My name is KJ/Kerry-Jean. I’m a 24 year old trying to make it in the exciting world of teaching high school history. Due to the complete lack of available education jobs right now, I’m currently stuck working as a substitute teacher. The only highlight of this situation is that I had ample time to complete my Master’s Degree in History.
Reading has always been a passion of mine. What started as an interest in classic mythology and fairy tales as a kid has now blossomed into a fairly substantial obsession with building up my personal library.
I don’t read for escapism, but rather to push my mind to new limits, so I’ll admit to being a bit of snob when it comes to literature. I will always read a book before criticizing it, but I have difficulty taking some of my friends seriously when they gush over the newest romances or vampire trends.
This blog is my love note to literature. I use it to explore many different genres at once, discuss some of my favorite authors, and highlight books that I feel deserve more credit from the general audience. If you ever have suggestions or are looking for recommendations, I’m all ears.
Okay, well, you have to pay $5 for shipping. But! But! With that five dollar bill, you get to choose twelve (TWELVE!) different posters from the celebrity Get Caught Reading campaign and they will send them to you for your classroom. I remember my teachers had these posters back in the 90’s — what a neat throwback!
The Long Chain These essays tackle the relationships between the economy, police, prison, and slavery. A good starting point is Christian Parenti’s talk based on his book “Lockdown America”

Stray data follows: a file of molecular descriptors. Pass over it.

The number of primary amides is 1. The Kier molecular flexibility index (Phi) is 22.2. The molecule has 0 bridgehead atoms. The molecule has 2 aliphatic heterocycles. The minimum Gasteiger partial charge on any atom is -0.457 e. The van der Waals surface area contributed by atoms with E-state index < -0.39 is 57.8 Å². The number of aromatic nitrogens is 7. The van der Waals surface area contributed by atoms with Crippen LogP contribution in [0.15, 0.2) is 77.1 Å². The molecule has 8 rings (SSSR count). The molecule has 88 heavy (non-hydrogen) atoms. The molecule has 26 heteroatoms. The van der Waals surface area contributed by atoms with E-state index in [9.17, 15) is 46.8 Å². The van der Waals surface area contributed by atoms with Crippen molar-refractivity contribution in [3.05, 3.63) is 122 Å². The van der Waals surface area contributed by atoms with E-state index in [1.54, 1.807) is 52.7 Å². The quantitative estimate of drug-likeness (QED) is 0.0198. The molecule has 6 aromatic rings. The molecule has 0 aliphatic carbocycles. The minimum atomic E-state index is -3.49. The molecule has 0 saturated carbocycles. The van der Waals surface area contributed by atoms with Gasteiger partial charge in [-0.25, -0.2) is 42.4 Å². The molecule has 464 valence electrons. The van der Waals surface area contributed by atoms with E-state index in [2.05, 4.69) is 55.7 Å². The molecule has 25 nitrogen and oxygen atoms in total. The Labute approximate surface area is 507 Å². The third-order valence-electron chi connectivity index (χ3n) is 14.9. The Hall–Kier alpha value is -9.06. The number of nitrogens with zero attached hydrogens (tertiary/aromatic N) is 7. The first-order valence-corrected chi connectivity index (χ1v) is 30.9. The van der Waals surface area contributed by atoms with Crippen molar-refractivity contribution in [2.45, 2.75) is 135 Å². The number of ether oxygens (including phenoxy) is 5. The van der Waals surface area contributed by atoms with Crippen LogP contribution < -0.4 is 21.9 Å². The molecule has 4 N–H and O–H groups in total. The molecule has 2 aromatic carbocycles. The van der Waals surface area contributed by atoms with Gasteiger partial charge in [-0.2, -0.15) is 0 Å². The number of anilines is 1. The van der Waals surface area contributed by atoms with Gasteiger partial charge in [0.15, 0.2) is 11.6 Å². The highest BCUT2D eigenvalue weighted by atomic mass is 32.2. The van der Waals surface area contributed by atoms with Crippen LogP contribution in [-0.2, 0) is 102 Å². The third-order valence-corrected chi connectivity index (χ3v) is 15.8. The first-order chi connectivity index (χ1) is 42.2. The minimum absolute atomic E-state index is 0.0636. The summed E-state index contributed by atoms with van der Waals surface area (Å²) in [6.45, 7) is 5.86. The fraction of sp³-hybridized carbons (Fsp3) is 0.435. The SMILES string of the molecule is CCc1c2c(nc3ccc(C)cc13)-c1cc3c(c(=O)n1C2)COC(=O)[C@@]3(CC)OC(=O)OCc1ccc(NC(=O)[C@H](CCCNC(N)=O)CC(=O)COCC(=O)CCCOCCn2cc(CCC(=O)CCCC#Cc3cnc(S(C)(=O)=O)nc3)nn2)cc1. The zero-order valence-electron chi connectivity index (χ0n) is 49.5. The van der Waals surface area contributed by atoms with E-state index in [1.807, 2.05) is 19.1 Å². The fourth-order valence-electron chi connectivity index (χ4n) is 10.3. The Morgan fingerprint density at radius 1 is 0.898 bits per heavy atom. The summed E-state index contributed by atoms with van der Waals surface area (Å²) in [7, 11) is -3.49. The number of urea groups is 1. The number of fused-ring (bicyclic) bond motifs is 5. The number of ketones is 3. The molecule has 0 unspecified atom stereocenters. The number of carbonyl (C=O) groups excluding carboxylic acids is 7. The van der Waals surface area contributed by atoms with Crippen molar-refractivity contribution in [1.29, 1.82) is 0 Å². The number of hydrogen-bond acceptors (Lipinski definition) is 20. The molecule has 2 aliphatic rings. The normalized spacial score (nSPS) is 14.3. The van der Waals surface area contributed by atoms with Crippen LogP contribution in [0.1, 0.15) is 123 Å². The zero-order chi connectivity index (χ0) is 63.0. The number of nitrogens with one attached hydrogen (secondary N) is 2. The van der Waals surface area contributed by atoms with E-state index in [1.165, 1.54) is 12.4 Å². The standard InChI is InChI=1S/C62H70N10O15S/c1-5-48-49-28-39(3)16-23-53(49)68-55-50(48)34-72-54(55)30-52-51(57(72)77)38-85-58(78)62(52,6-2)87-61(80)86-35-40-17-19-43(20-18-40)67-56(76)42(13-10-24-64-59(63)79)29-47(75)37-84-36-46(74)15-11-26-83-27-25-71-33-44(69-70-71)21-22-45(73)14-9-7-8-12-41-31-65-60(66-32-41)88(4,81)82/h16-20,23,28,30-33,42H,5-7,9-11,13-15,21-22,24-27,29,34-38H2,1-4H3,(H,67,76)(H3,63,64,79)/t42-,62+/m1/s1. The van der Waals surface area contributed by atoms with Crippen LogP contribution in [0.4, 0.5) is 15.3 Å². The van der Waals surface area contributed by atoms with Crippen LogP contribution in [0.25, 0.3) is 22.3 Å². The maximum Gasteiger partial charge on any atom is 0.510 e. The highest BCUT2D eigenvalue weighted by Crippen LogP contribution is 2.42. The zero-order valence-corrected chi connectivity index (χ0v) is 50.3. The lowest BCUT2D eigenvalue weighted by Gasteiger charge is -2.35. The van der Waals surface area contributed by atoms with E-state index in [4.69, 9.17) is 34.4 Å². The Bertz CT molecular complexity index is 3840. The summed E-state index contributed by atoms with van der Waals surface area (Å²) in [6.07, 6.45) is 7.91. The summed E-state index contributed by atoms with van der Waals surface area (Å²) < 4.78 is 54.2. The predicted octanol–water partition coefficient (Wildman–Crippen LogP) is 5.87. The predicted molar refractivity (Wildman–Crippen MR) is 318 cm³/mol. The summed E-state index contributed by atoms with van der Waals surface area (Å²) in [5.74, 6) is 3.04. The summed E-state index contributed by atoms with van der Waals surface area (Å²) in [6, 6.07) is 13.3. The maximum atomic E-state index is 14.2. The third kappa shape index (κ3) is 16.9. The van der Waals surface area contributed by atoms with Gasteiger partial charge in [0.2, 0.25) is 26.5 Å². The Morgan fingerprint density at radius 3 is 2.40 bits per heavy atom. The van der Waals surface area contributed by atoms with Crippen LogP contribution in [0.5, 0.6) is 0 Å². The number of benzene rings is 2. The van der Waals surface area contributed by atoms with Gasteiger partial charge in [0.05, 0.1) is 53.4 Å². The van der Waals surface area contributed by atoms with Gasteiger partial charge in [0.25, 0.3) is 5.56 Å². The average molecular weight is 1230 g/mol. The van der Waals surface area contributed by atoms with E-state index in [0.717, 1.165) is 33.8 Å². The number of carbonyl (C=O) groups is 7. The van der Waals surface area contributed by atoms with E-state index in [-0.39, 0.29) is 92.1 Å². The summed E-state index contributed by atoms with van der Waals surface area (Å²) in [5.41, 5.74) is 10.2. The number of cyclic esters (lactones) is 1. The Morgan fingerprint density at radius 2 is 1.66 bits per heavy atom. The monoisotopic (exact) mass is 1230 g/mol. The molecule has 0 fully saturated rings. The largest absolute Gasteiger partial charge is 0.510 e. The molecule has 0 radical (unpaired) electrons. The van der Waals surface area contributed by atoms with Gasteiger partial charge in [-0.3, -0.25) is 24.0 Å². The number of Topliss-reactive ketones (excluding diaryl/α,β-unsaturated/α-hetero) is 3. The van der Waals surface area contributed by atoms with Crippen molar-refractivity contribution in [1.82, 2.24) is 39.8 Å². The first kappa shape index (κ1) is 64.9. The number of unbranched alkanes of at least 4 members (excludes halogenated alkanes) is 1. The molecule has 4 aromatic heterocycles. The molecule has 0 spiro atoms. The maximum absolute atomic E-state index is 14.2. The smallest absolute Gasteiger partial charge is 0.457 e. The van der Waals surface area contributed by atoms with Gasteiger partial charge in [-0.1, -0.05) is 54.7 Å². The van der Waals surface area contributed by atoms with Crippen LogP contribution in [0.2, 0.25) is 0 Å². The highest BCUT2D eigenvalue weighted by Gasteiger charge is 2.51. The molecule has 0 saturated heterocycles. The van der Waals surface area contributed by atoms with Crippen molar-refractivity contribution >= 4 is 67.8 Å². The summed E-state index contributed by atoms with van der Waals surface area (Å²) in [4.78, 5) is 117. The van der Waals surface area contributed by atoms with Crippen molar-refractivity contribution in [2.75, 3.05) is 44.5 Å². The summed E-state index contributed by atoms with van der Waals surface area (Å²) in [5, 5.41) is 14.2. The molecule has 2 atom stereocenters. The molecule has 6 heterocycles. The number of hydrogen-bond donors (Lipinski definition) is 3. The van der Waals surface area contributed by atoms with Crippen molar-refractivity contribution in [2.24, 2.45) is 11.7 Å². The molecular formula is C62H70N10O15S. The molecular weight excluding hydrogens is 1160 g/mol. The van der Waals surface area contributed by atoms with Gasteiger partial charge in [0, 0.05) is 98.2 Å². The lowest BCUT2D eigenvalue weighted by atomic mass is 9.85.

Voices From The Empire People all over the world have identified what the American system means for them and what they have to do. The next section identifies how this is a world system and how the world has responded. Walter Rodney addresses the relationship between a Black American Prisoner and the international struggle in his short essay George Jackson: Black Revolutionary.
Looking Inward There comes a moment when those inside the core examine the relationship to the colonized. Here, we examine those questions, starting with Bartoleme de Las Casas in his Brief Account of the Devastation of the Indies.
Raising Our Voices Frederick Douglass, an escaped slave and abolitionist, was asked to give a Fourth of July speech while slavery still existed. His fiery talk is what this section is about: People within America recognizing that the American promises ring hollow.
Repression James Madison outlined what was needed to keep Americans from enjoying the fruits of democracy too much. Written over two hundred years ago, his essay, Federalist 10, identifies ways to control people that were impossible then.